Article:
By Darla Shelden
City Sentinel Reporter
OKLAHOMA CITY, OK – A clemency application recently filed on behalf of death row prisoner Julius Jones’ with the Oklahoma Pardon and Parole board has launched an urgent letter writing, social media campaign.
The petition, filed on October 15 by Jones’ attorney Dale Baich, asks for the parole board to commute Jones’ death sentence to time served. Always maintaining his innocence, Jones has been on death row for 20 years.
Baich and co-counsel, Amanda Bass, both federal public defenders from Arizona, have worked since 2017 to save the life of Jones, who was accused, tried and convicted for the July 1999 murder of Edmond businessman Paul Scott Howell.
Along with the petition, Baich filed several letters of support from community and faith leaders raising concerns noted in Jones’ clemency application, about never-considered evidence of racial bias and prosecutorial misconduct.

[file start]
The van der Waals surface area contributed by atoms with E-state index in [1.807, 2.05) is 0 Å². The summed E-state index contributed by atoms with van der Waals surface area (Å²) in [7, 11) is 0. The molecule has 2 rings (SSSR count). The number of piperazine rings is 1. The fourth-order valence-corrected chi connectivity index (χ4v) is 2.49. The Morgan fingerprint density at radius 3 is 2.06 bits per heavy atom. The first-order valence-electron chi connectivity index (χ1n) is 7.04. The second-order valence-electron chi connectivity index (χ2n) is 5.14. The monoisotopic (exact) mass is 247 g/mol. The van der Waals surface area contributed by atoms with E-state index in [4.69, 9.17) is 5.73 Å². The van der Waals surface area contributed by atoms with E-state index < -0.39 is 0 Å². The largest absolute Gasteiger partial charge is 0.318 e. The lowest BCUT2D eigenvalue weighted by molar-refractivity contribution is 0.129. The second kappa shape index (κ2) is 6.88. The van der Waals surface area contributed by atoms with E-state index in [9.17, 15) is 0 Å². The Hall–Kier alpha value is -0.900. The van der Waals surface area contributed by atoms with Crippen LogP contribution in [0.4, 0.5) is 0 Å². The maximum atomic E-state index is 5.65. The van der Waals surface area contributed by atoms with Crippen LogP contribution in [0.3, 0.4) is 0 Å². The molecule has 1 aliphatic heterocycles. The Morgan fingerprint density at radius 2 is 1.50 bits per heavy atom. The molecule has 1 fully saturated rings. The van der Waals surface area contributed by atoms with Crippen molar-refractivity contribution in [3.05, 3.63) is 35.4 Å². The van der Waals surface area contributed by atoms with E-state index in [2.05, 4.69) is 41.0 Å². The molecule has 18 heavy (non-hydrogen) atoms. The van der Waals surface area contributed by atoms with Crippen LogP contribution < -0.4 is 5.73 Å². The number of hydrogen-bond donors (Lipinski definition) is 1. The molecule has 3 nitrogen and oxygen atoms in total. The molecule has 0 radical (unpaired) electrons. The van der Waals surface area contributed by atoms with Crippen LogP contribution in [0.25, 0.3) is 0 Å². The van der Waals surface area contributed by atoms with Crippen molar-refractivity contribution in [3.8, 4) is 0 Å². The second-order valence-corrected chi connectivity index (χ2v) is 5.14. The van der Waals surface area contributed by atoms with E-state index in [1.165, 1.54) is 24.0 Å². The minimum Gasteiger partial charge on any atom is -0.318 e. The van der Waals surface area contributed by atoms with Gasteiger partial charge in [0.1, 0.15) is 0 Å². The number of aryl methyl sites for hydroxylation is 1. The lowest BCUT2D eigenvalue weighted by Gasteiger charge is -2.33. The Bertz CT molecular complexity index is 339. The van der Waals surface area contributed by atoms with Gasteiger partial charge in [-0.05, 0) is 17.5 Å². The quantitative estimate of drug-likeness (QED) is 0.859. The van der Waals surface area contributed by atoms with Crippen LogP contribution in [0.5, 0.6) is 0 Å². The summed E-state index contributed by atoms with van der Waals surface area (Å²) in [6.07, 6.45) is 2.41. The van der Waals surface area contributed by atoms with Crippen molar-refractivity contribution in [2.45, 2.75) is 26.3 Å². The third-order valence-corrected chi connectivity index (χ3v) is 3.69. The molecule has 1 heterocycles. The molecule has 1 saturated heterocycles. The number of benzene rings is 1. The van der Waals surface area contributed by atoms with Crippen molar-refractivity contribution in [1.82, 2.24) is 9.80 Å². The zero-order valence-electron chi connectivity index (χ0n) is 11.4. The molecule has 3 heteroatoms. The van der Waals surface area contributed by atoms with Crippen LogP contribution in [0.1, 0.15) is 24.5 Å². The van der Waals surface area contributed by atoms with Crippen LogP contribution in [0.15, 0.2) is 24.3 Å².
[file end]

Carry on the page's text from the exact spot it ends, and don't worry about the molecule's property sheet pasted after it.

US Congresswoman Kendra Horn (D-Oklahoma); State Senator George Young (D-Oklahoma City); State Representative Jason Dunnington (D-Oklahoma City), Oklahoma County Commissioner Carrie Blumbert, a Democrat; Kris Steele, Executive Director of Oklahomans for Criminal Justice Reform; and Anthony R. Douglas, President of the NAACP State Conference have each written letters of support for Jones’ clemency petition.
The website, www.justiceforjulius.com, and its Facebook and Twitter platforms, encourages people who support Jones’ innocence to write letters to members of the Oklahoma’s Pardon and Parole board and Governor Kevin Stitt, asking that they take another look at Jones’ case and support the clemency application.